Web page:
We had graduated from adventure racing school and done some
shorter races, your Hi-Tecs and 24-hour events. We had purchased
hiking poles. Then my buddy Gordon Wright and I decided that we
were ready for a grown-up race, like the ones we'd seen on TV.
We wondered how we'd look with four-day beards, backlit by the
rising sun while cresting a 4,000-foot peak.
So we signed up for the Appalachian Extreme Adventure Race
(AEAR), to be held over Memorial Day weekend in western Maine.
Gordon persuaded another friend of his, Teri Snyder, an ultrafit
34-year-old racer from Oregon, to be the third member of our
team. The AEAR is run by Norm Greenberg and Tracyn Thayer, a
cool, fun and frighteningly competent adventure racing couple
from Bethel, Maine, and it seemed like a nice fit for us. As
expedition-length races go, it's on the brief side: 3 1/2 to
As I type, the race is eight days away. It's time for Gordon and
me to confirm airline reservations, to take inventory of our
gear, to taper. But most of all it's time to lock myself in a
small room and succumb to that panic attack I've been meaning to
have. Because this course is going to kick our fortysomething
asses all the way back to San Anselmo, Calif., where we live, on
the same street, three houses apart, with our gorgeous wives and
They are the lights of our lives, and the reasons we will endure
some very dark moments in Maine. I'm sure some people can hold
down a job, fulfill their responsibilities as a husband and
parent and train for a long adventure race. The G-man and I just
never figured out how, as these sorry excerpts from my training
May 26, 2002
March 31: The plan: rise at 4 a.m. to do the Pine Mountain
loop--a nasty, three-hour ride--then run/bushwhack a six-mile
course through the surrounding hills. The reality: rode the loop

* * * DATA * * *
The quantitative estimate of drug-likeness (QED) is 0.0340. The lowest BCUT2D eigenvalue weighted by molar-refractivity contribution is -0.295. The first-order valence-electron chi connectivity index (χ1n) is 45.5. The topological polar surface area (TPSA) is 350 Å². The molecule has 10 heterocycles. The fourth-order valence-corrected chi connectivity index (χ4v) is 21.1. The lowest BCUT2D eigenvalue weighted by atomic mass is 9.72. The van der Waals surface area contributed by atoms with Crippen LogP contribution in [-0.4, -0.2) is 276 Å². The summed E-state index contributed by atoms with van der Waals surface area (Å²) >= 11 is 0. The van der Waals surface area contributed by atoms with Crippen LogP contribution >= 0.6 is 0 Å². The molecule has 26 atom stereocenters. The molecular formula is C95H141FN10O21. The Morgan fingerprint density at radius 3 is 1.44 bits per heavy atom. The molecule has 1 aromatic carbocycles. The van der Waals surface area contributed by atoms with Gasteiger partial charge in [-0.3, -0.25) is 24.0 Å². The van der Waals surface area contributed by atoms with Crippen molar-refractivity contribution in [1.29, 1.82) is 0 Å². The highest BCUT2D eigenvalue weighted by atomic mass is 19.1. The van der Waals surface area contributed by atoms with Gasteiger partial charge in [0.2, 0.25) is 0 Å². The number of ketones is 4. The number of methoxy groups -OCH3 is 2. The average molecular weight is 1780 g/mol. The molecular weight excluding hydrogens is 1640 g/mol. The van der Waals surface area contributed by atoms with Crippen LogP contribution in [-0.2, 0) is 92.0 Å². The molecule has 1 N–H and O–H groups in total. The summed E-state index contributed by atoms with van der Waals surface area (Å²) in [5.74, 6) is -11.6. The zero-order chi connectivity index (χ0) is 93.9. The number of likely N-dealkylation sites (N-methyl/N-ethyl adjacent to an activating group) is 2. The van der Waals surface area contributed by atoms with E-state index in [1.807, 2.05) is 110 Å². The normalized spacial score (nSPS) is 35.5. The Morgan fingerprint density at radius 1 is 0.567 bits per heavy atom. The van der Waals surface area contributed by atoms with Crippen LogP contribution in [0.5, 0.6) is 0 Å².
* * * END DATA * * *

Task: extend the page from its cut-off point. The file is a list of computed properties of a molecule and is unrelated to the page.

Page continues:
but scratched the run rather than risk the wrath of Laura, my
wife, who told me that if I wasn't back by the time the children
woke up and ransacked the house for their Easter baskets, I
needn't come home at all.
April 22: Scheduled a five-hour night hike/navigational
exercise, then took this call from Gordon: "Dude, I forgot.
We've got parent-teacher conferences tonight." Scratch night
May 15: Having rescheduled night hike, placed this call to
Gordon: "Sorry, bro. I've just been informed that we've got
Spike's first puppy training session at the Humane Society
tonight, followed by open house at Brookside elementary."
Rescratch night hike.
It's not that we haven't gotten in some tough workouts. It's
just that they haven't been as long, or intense, as those of the
teams that will be finishing 18 or so hours ahead of us. I mean,
towing my kids in the bike trailer up to Phoenix Lake last week
was fun. My heart rate was elevated. We saw ducks. I just don't
know how much it helped prepare me for the rigors of a 250-mile
"You don't need a training week," says our friend Eddie Freyer,
who has done multiple Ecos. "All you really need is a 36-hour
Earth to Eddie: Have you met my wife? Having long ago concluded
that adventure racing is a selfish, family-unfriendly avocation,
Laura informed me over a recent dinner that future races would
Cost me what?
"Three thousand dollars," she said, serious as a kidney stone.
"I want a massage every two weeks for a year, which will run you
What about the rest?
"I'm not getting any younger," she said. "I need to be proactive
about my face. I've been reading up on microderm abrasion."
I've been reading up on AEAR course conditions on
racingahead.com. A recent snowstorm dumped tons of the white
stuff on the mountains of western Maine. "Last weekend we were
up to our waists in some places," wrote Tracyn. Super! The
black-fly bites won't hurt if our flesh is frostbitten.
I have no idea how we're going to make it around this course,
just as I have no idea how I'm going to scrape up three grand to
do it again next year. All I know is that I'm going to try.
The next SI Adventure will appear in the July 1 issue.
It's time to lock myself in a small room and succumb to that
panic attack I've been meaning to have.